Six Characters in Search of an Author Through March 1; Thursday-Saturday, 8 p.m.; Sunday, 2 p.m.; $20-$30. Judy Bayley Theatre, 702-895-2787.
When you walk into the theater for Nevada Conservatory’s latest show, you just know this isn’t going to be your average night. The entire stage, including what would normally be hidden—light stands, cellophane-wrapped set pieces, stage hands hammering away—is out in the open. The house lights, usually cloaking the audience, are up. All of this serves as a metaphor in Pirandello’s Six Characters in Search of an Author, where the audience is given a front-row seat in the creative process. This production’s fresh comic and pop-culture take on the process updates the original drama’s playful side, providing a welcome counter-note to the absurdity while underscoring the work’s exploration of art.
As the title suggests, this play is all about character. Its premise has a very contemporary feel: What if an author creates six fully realized characters and then abandons them? They search for a new author to write their tale. In this way, Six Characters is a play within a play, where the outer narrative—a modern company rehearsing a comedy—is interrupted by the six and their tragedy of recognition and reversal.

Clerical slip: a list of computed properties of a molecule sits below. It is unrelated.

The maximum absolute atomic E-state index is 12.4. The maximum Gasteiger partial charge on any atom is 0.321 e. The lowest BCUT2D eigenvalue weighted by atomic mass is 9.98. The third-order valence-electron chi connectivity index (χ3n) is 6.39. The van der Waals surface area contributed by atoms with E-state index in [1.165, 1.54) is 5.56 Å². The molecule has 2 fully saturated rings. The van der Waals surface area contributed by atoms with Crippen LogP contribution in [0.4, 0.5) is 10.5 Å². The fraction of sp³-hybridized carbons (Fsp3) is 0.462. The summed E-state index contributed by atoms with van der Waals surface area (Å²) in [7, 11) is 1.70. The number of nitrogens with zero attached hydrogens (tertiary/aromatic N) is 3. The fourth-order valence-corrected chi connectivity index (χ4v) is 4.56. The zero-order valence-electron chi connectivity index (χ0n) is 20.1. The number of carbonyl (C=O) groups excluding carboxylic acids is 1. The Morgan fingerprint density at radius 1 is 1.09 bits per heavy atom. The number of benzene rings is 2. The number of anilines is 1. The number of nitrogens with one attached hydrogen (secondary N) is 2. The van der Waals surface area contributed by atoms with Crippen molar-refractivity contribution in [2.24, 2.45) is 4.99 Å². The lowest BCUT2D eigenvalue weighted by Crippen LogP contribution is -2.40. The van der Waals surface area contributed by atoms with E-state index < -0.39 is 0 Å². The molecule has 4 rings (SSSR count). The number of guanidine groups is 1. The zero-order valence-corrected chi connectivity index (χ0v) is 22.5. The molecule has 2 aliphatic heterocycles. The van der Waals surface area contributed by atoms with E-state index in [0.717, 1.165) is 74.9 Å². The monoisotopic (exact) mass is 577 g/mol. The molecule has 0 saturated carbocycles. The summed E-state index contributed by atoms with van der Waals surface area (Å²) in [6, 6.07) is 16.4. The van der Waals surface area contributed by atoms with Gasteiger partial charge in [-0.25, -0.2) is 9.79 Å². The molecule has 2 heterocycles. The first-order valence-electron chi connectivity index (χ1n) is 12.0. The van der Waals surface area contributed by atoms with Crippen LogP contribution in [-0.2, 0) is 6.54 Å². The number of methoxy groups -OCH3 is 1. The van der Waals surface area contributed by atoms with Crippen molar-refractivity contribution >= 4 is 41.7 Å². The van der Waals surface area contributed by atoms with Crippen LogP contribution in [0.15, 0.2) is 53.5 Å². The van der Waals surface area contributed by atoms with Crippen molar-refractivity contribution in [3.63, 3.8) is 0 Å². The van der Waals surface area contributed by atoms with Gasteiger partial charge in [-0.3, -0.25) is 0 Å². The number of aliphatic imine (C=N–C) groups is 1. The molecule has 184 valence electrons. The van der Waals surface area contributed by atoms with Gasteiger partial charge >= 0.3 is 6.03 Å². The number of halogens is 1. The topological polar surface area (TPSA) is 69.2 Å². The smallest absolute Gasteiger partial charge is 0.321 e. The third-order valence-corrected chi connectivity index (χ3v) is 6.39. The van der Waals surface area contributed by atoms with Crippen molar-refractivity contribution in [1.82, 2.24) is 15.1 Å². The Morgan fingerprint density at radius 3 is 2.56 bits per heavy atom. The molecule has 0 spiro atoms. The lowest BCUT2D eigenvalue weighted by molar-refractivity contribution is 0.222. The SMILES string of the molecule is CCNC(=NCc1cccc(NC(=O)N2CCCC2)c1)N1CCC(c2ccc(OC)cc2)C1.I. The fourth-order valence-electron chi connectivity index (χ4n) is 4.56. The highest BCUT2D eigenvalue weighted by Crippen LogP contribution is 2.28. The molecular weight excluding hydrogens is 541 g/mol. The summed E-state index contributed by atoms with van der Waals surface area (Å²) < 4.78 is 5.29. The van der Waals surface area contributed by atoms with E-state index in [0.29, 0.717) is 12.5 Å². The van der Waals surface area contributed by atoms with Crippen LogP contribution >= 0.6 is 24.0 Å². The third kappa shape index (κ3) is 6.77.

Drawn in by this narrative, the director is willing to play along, convinced that the characters are acting out an elaborate pitch to sell their play. When he agrees to produce it and casts his company members, the more philosophical questions about truth and the mutability of identity are explored. Where these heady questions intentionally upstage the plot is also where the play occasionally feels heavy. But this might be going too far to find fault in an otherwise good production that offers both comedy and tragedy, not to mention dance numbers that explicate these hard questions.
If the deep ponderances of art production make your head spin (perhaps partly because there’s no intermission), there’s plenty to offset them. Excellent performances by the tantalizing and frustrating leads, played by Jasmine Mathews and Oliver Wadsworth, carry the drama movingly to the end. And Jean Randich’s skillful direction of the large cast and all its moving parts is enhanced by a quality set and impressive effects.
So put your thinking cap on, and a clean shirt (to accommodate for the lighting). This show matches the academic with the entertaining.